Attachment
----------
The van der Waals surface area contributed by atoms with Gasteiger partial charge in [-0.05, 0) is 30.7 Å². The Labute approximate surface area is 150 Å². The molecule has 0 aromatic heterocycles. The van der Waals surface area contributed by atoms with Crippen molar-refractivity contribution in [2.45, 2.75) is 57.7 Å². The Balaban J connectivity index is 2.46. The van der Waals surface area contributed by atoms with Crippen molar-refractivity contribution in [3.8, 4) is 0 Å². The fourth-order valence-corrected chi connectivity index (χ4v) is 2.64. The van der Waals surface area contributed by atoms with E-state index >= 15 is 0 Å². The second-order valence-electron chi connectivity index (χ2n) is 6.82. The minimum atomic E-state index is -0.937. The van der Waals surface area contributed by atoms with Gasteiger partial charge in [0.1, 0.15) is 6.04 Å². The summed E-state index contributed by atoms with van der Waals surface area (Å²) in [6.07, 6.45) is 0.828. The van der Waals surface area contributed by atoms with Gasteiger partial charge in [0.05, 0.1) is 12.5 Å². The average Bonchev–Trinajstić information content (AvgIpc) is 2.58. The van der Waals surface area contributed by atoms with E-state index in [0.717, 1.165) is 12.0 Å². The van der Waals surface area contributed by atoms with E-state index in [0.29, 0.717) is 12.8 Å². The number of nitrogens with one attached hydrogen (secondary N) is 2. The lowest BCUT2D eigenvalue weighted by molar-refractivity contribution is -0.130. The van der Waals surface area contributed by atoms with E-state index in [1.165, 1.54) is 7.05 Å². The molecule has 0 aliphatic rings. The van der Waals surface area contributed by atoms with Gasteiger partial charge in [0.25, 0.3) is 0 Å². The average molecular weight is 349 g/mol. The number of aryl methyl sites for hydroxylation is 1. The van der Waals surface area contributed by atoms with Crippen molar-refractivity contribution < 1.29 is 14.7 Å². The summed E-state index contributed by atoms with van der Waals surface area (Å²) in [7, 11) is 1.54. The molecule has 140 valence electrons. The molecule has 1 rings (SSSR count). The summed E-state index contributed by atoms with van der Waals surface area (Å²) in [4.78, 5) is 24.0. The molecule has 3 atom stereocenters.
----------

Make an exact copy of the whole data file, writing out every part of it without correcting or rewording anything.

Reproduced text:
The van der Waals surface area contributed by atoms with Gasteiger partial charge in [-0.05, 0) is 30.7 Å². The Labute approximate surface area is 150 Å². The molecule has 0 aromatic heterocycles. The van der Waals surface area contributed by atoms with Crippen molar-refractivity contribution in [2.45, 2.75) is 57.7 Å². The Balaban J connectivity index is 2.46. The van der Waals surface area contributed by atoms with Crippen molar-refractivity contribution in [3.8, 4) is 0 Å². The fourth-order valence-corrected chi connectivity index (χ4v) is 2.64. The van der Waals surface area contributed by atoms with E-state index >= 15 is 0 Å². The second-order valence-electron chi connectivity index (χ2n) is 6.82. The minimum atomic E-state index is -0.937. The van der Waals surface area contributed by atoms with Gasteiger partial charge in [0.1, 0.15) is 6.04 Å². The summed E-state index contributed by atoms with van der Waals surface area (Å²) in [6.07, 6.45) is 0.828. The van der Waals surface area contributed by atoms with Gasteiger partial charge in [0.05, 0.1) is 12.5 Å². The average Bonchev–Trinajstić information content (AvgIpc) is 2.58. The van der Waals surface area contributed by atoms with E-state index in [0.717, 1.165) is 12.0 Å². The van der Waals surface area contributed by atoms with E-state index in [0.29, 0.717) is 12.8 Å². The number of nitrogens with one attached hydrogen (secondary N) is 2. The lowest BCUT2D eigenvalue weighted by molar-refractivity contribution is -0.130. The van der Waals surface area contributed by atoms with E-state index in [1.165, 1.54) is 7.05 Å². The molecule has 0 aliphatic rings. The van der Waals surface area contributed by atoms with Gasteiger partial charge in [0.25, 0.3) is 0 Å². The average molecular weight is 349 g/mol. The number of aryl methyl sites for hydroxylation is 1. The van der Waals surface area contributed by atoms with Crippen molar-refractivity contribution < 1.29 is 14.7 Å². The summed E-state index contributed by atoms with van der Waals surface area (Å²) in [7, 11) is 1.54. The molecule has 140 valence electrons. The molecule has 1 rings (SSSR count). The summed E-state index contributed by atoms with van der Waals surface area (Å²) in [4.78, 5) is 24.0. The molecule has 3 atom stereocenters.